A good argument why expressions such as a->b->c are a bad thing is that we never checked whether a->b is not NULL. If we need to use double indirefctions too often, we might think about rewriting the function to deal with a->b, instead of a itself.

    The second tip that helps with programming style are handles. A handle is a structure that represents a void pointer. These are particularly successful if you need to design an API towards your library that can be used by other programmers

    Tip #16: Handles are structures that contain only a void pointer. The library will cast these handles to proper pointers before using them. This makes it possible for the library user to be blissfully unaware of the internal structures of the library. This means that the library is responsible for memory management, again something the library user doesn't need to care about and the library user doesn't need to work too much with those darn stars.

    High level data structures

    Another use of pointers where it is actually necessary are high level data structures such as lists (doubly linked or not), trees (balanced or not) and other structures that can refer to themselves.

    In this example, we see how a double linked list of 4 elements is represented in memory. The cell structure itself refers to a previous and a next element, which is again of type cell'. This circular reference could not be written without a pointer since that would mean that the compiler would crash or be busy ad infinitum while calculating the size of the cell structure.

    In such high level data structures NULL pointers play an important role since they designate the end of the data structure. However, a good way to avoid needing to check continuously against NULL pointers is to use sentinels. Instead of setting the first and last element of a list to NULL we could allocate two structure that designate the first and last element of the list. Any insertion into the list will now be done after the start-sentinel, meaning that the code no longer needs to check whether the newly inserted element happens to be the first,. or the last, or both. The same is true for delete operations. Quite a lot of the insertion and deletion logic becomes much simpler if we create two fake cells.

    Tip #17: Use sentinels in high level data structures. They tend to make the algorithms simpler, faster and by not introducing NULL pointers at every possible location also make it possible to omit NULL checks.


    Although this starts to be related to object oriented programming, many C programs need some way to represent and deal with data structures that have extra data attached. For instance in a graphics library a pointer to a graphics object could be a pointer to a point, a pointer to a line, a pointer to a square and so on. Casting such 'graphics object pointer' into the proper type is not possible without the adding of runtime type information. Of course, the danger is clear: casting to the wrong type will lead to great pain.


    In this tutorial we saw what pointers are, how to declare them, how to use the address and the content of a pointer. Pointers turned out the be necessary for data sharing, pass by reference, memory management, high level data structures and polymorphic content.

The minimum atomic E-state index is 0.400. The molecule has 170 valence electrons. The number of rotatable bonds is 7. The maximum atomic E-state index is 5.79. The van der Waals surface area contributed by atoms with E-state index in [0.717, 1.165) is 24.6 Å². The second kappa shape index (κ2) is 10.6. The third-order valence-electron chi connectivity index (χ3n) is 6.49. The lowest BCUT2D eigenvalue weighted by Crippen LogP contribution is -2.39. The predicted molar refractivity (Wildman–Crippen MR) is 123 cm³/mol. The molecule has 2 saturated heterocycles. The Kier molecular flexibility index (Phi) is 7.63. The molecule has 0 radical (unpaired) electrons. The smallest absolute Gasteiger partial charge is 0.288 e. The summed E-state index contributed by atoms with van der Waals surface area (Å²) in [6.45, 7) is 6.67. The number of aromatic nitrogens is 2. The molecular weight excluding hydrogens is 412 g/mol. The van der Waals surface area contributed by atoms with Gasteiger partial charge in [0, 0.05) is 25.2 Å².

Because pointers offer you a very powerful tool, compilers cannot verify the correctness of your program and you are left to your own devices to deal and avoid invalid pointers.

    Tips to avoid pointer problems

    1. Listen to the compiler when it tells you that you are assigning pointers of incompatible type.
    2. Check whether a pointer is NULL before using it.
    3. After freeing a pointer set it to NULL.
    4. Initialize pointers, also in freshly (and/or dynamically) allocated structures.
    5. Do bound checking on array content, whether you access the array as pointer or as index: assert(i<size && i>=0)
    6. When walking through memory (ptr++, or ptr--) make sure you notice a null terminating byte.
    7. do not use functions that do not take the size of the target into account. Notorious examples are strcpy, gets and some other C library functions.
    8. Use memory allocation debuggers such as efence, dmalloc and others.
    9. Avoid the use of the & operator. Very few high level programming languages still offer this operator and in a well designed program it has little place.
    10. use array indices instead of pointer arithmetic.
    11. document pointers: who owns pointers, will pointers modify, are they allowed to be modified by the caller, can they be NULL ?
    12. Avoid short pointer, long pointers and features provided to you by your specific version of a compiler. Stick to one pointer interpretation that is all encompassing.
    13. Avoid memory protection schemes that alias memory for the sheer joy of it.
    14. avoid writing to memory that is supposed to remain constant (e.g: writing to the content of a string literal. It's not entirely sure whether the compiler shared the same literals or not.)
    15. a function should only access its arguments, locally instantiated variables, global variables and direct fields in the above, but not a second indirection.
    16. Make the user of your library use handles instead of pointers.
    17. Use sentinels in high level data structures.

    To en a quick link to http://xkcd.com/138/